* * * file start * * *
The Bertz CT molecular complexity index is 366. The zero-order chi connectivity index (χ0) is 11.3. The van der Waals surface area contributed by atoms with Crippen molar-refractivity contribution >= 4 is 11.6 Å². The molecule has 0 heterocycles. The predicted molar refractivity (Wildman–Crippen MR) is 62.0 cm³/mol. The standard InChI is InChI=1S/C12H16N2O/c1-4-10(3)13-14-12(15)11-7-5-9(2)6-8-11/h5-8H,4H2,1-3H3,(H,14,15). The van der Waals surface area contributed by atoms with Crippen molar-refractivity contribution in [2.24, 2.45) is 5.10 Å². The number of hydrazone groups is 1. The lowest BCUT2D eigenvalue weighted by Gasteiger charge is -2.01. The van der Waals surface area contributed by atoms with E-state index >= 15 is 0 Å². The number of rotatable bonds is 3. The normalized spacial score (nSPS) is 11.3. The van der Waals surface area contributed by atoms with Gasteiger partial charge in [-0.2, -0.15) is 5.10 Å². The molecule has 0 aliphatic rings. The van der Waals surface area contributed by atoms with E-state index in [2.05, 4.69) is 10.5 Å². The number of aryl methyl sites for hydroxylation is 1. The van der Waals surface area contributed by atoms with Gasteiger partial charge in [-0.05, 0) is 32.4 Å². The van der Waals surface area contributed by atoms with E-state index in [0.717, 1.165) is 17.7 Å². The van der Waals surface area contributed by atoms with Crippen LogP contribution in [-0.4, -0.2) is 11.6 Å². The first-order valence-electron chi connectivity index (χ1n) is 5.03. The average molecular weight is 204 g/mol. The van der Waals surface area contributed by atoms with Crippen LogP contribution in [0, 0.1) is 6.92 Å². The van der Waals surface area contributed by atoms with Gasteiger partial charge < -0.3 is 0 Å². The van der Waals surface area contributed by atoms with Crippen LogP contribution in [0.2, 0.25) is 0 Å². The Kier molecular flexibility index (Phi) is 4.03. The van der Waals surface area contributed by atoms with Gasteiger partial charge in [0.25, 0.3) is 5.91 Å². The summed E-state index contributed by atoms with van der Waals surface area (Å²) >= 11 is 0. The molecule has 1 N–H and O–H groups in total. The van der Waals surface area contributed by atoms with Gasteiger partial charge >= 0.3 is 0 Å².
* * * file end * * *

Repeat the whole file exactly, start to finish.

The Bertz CT molecular complexity index is 366. The zero-order chi connectivity index (χ0) is 11.3. The van der Waals surface area contributed by atoms with Crippen molar-refractivity contribution >= 4 is 11.6 Å². The molecule has 0 heterocycles. The predicted molar refractivity (Wildman–Crippen MR) is 62.0 cm³/mol. The standard InChI is InChI=1S/C12H16N2O/c1-4-10(3)13-14-12(15)11-7-5-9(2)6-8-11/h5-8H,4H2,1-3H3,(H,14,15). The van der Waals surface area contributed by atoms with Crippen molar-refractivity contribution in [2.24, 2.45) is 5.10 Å². The number of hydrazone groups is 1. The lowest BCUT2D eigenvalue weighted by Gasteiger charge is -2.01. The van der Waals surface area contributed by atoms with E-state index >= 15 is 0 Å². The number of rotatable bonds is 3. The normalized spacial score (nSPS) is 11.3. The van der Waals surface area contributed by atoms with Gasteiger partial charge in [-0.2, -0.15) is 5.10 Å². The molecule has 0 aliphatic rings. The van der Waals surface area contributed by atoms with E-state index in [2.05, 4.69) is 10.5 Å². The number of aryl methyl sites for hydroxylation is 1. The van der Waals surface area contributed by atoms with Gasteiger partial charge in [-0.05, 0) is 32.4 Å². The van der Waals surface area contributed by atoms with E-state index in [0.717, 1.165) is 17.7 Å². The van der Waals surface area contributed by atoms with Crippen LogP contribution in [-0.4, -0.2) is 11.6 Å². The first-order valence-electron chi connectivity index (χ1n) is 5.03. The average molecular weight is 204 g/mol. The van der Waals surface area contributed by atoms with Crippen LogP contribution in [0, 0.1) is 6.92 Å². The van der Waals surface area contributed by atoms with Gasteiger partial charge < -0.3 is 0 Å². The van der Waals surface area contributed by atoms with Crippen LogP contribution in [0.2, 0.25) is 0 Å². The Kier molecular flexibility index (Phi) is 4.03. The van der Waals surface area contributed by atoms with Gasteiger partial charge in [0.25, 0.3) is 5.91 Å². The summed E-state index contributed by atoms with van der Waals surface area (Å²) >= 11 is 0. The molecule has 1 N–H and O–H groups in total. The van der Waals surface area contributed by atoms with Gasteiger partial charge >= 0.3 is 0 Å².